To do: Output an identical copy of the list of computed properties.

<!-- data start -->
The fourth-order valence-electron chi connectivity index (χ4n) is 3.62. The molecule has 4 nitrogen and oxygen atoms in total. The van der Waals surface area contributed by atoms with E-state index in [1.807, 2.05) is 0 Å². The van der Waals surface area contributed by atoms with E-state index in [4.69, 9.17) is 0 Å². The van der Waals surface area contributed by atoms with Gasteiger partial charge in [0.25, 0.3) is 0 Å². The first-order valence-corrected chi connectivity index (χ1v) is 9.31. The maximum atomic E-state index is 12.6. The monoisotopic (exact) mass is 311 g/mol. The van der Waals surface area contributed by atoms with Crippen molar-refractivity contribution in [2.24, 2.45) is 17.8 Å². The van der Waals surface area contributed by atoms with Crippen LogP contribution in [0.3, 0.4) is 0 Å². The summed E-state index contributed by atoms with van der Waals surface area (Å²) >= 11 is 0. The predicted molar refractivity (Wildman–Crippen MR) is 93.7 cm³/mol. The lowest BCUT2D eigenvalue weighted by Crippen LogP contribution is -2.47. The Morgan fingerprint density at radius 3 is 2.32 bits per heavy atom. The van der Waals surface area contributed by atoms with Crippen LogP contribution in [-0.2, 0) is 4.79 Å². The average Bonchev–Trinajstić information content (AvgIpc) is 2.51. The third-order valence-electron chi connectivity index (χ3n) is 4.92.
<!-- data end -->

The fourth-order valence-electron chi connectivity index (χ4n) is 3.62. The molecule has 4 nitrogen and oxygen atoms in total. The van der Waals surface area contributed by atoms with E-state index in [1.807, 2.05) is 0 Å². The van der Waals surface area contributed by atoms with E-state index in [4.69, 9.17) is 0 Å². The van der Waals surface area contributed by atoms with Gasteiger partial charge in [0.25, 0.3) is 0 Å². The first-order valence-corrected chi connectivity index (χ1v) is 9.31. The maximum atomic E-state index is 12.6. The monoisotopic (exact) mass is 311 g/mol. The van der Waals surface area contributed by atoms with Crippen molar-refractivity contribution in [2.24, 2.45) is 17.8 Å². The van der Waals surface area contributed by atoms with Crippen LogP contribution in [0.3, 0.4) is 0 Å². The summed E-state index contributed by atoms with van der Waals surface area (Å²) >= 11 is 0. The predicted molar refractivity (Wildman–Crippen MR) is 93.7 cm³/mol. The lowest BCUT2D eigenvalue weighted by Crippen LogP contribution is -2.47. The Morgan fingerprint density at radius 3 is 2.32 bits per heavy atom. The van der Waals surface area contributed by atoms with Crippen LogP contribution in [-0.2, 0) is 4.79 Å². The average Bonchev–Trinajstić information content (AvgIpc) is 2.51. The third-order valence-electron chi connectivity index (χ3n) is 4.92.